Writing Tip: Observing People

Photo 12She inserted a new piercing into her body whenever she felt an internal pain. Some were a memorial to the ones she lost, while others were to mask her own agony. She would touch them and sometimes pick at them as if to remind her who they were for. Maybe she felt that if she put more holes in her soul, the pain would eventually seep out.

This description is not about me but observations of someone encountered in my life. Not to insult her or demean her methods, but to delve deeper into how she coped with the demons she was fighting. I ended up writing a poem about her, posted it on social media, and it received great feedback. So many others could relate to the poem, as it was similar to the way they dealt with pain, and some were surprised to find out it was not about me.

I am not always my poems.

There’s absolutely nothing wrong with writing poems about our own lives, but from tapping into memories of those who have passed us by or observing a stranger on the street, we can capture another unique soul and put a moment of their lives into words. Life is full of so many interesting people waiting to be poetry.

Edna Millay

Portrait By a Neighbor by Edna St. Vincent Millay

Make it a habit to notice behaviors in a waiting room, or recall a conversation from the chatty cashier at the grocery store, and maybe even observe a few people at a park or mall. We encounter people every day and there has to be a few who we find fascinating or leave us more curious than before.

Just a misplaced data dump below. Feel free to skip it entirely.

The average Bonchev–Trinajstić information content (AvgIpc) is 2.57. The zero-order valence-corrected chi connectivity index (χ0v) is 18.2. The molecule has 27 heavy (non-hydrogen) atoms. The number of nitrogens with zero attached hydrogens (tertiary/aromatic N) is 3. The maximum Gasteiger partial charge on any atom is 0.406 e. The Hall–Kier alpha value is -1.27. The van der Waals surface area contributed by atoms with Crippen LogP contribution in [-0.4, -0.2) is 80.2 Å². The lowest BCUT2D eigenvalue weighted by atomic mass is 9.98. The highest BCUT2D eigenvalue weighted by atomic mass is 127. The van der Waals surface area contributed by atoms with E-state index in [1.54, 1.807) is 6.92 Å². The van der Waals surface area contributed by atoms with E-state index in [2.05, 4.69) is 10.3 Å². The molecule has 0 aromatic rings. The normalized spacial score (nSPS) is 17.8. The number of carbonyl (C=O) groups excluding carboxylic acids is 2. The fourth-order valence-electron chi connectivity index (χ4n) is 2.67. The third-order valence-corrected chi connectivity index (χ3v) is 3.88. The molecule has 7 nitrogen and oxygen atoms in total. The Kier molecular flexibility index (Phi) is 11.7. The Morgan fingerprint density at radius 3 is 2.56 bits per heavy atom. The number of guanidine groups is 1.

Edna St. Vincent Millay included some very detailed observations in her poem “Portrait By a Neighbor.”  From the title of the poem, with the use of “by” rather than “of,” it is unclear if the author speaks of herself or an actual neighbor. She leaves the poem open to interpretation, but her description is quite precise and paints an interesting portrait of a woman just doing her chores. (pictured right)

Like many poets who use nature as their muse, people we don’t even know can be used the same way. Pay more attention to a co-worker, a cab driver, or a neighbor as Millay did and it could possibly yield an amazing poem. Use the gift of observation to get those creative juices flowing when you have exhausted writing about yourself.



 

Written By: Donna J. Sanders

• Donna J. Sanders, author of Ataraxia, This is my Therapy, and Emotions in Barbed Wire was born in the Caribbean island of Trinidad and relocated to the United States in her teenage years. She has a MA in English Literature from Mercy College, and a BA in the same field from NYIT. View Donna’s work at: www.ctupublishinggroup.com/donna-j.-sanders.html

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